Tuesday, August 5, 2008

aleksandr solzhenitsyn, r.i.p.

Any guy who gave the finger to communism and to the old Soviet Union was my kinda guy. And no one, arguably, was more bold about it than Aleksandr Solzhenitsyn. He certainly looked the part, with that stern Russian face, that dour countenance, that long beard, but he had also lived it: Solzhenitsyn experienced first-hand the barbaric prison camps, having been sentenced to eight years of hard labor for simply writing to a friend that the megalomanical monster Joseph Stalin was "the man with the mustache." Upon being sent to what The New York Times called in its obit of him "a desolate penal camp in Kazakhstan called Ekibastuz," this is what Solzhenitsyn was up against:
At Ekibastuz, any writing would be seized as contraband. So he devised a method that enabled him to retain even long sections of prose. After seeing Lithuanian Catholic prisoners fashion rosaries out of beads made from chewed bread, he asked them to make a similar chain for him, but with more beads. In his hands, each bead came to represent a passage that he would repeat to himself until he could say it without hesitation. Only then would he move on to the next bead. He later wrote that by the end of his prison term, he had committed to memory 12,000 lines in this way.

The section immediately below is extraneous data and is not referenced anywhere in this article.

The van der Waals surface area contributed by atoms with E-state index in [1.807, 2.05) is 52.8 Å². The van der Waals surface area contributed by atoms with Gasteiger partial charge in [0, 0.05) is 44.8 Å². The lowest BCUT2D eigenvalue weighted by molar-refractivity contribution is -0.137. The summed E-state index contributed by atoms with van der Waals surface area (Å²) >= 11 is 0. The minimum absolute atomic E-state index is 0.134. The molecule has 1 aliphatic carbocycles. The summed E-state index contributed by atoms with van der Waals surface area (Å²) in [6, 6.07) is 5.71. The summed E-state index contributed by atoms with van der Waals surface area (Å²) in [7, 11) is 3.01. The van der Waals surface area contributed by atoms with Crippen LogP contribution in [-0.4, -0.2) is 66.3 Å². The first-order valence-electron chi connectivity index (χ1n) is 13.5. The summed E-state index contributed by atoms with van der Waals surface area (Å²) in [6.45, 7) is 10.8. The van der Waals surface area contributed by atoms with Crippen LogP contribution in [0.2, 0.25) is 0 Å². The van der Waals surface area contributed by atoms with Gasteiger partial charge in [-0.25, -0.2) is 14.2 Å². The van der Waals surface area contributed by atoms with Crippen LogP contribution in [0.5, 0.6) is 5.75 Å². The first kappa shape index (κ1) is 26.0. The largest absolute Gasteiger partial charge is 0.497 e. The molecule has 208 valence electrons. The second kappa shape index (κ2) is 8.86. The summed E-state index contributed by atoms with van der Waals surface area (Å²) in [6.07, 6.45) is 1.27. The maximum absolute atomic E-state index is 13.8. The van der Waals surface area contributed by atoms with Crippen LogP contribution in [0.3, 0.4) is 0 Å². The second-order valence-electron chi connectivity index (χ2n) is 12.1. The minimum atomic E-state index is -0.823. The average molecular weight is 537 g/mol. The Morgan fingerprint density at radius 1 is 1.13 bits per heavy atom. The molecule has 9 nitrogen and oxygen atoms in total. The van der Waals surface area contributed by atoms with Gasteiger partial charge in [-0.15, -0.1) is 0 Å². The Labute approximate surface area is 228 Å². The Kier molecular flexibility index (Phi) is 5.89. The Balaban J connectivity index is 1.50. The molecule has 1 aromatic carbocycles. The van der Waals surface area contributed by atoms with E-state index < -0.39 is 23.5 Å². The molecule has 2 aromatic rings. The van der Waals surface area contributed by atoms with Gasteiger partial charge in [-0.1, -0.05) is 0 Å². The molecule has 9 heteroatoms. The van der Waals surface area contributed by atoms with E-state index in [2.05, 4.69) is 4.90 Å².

His witness, among others, was the harrowing and frightening Gulag Archipelago, a book, at the risk of sounding pretentious, I'm honestly proud to admit I've read. Solzhenitsyn's willingness to tell the truth -- "It is within the power of writers and artists to do much more: to defeat the lie!" he said -- not only exposed the fraud that was the so-called "worker's paradise," but the totalitarian grip to which it subjected millions of people the world over for much of the 20th century. Christopher Hitchens, in his awesome-if-qualified tribute at Slate, writes:
[H]e kept on writing. The Communist Party's goons could have torn it up or confiscated or burned it -- as they did sometimes -- but he continued putting it down on paper and keeping a bottom drawer filled for posterity. This is a kind of fortitude for which we do not have any facile name. The simplest way of phrasing it is to say that Solzhenitsyn lived "as if." Barely deigning to notice the sniggering, pick-nose bullies who followed him and harassed him, he carried on "as if" he were a free citizen, "as if" he had the right to study his own country's history, "as if" there were such a thing as human dignity.
David Remnick, the editor of The New Yorker, called him "the dominant writer of the 20th century" because of "the effect he has had on history." Born the year after the Russian Revolution, Solzhenitsyn outlived the Red Menace by nearly 17 years before dying late Sunday night at the age of 89. R.I.P.

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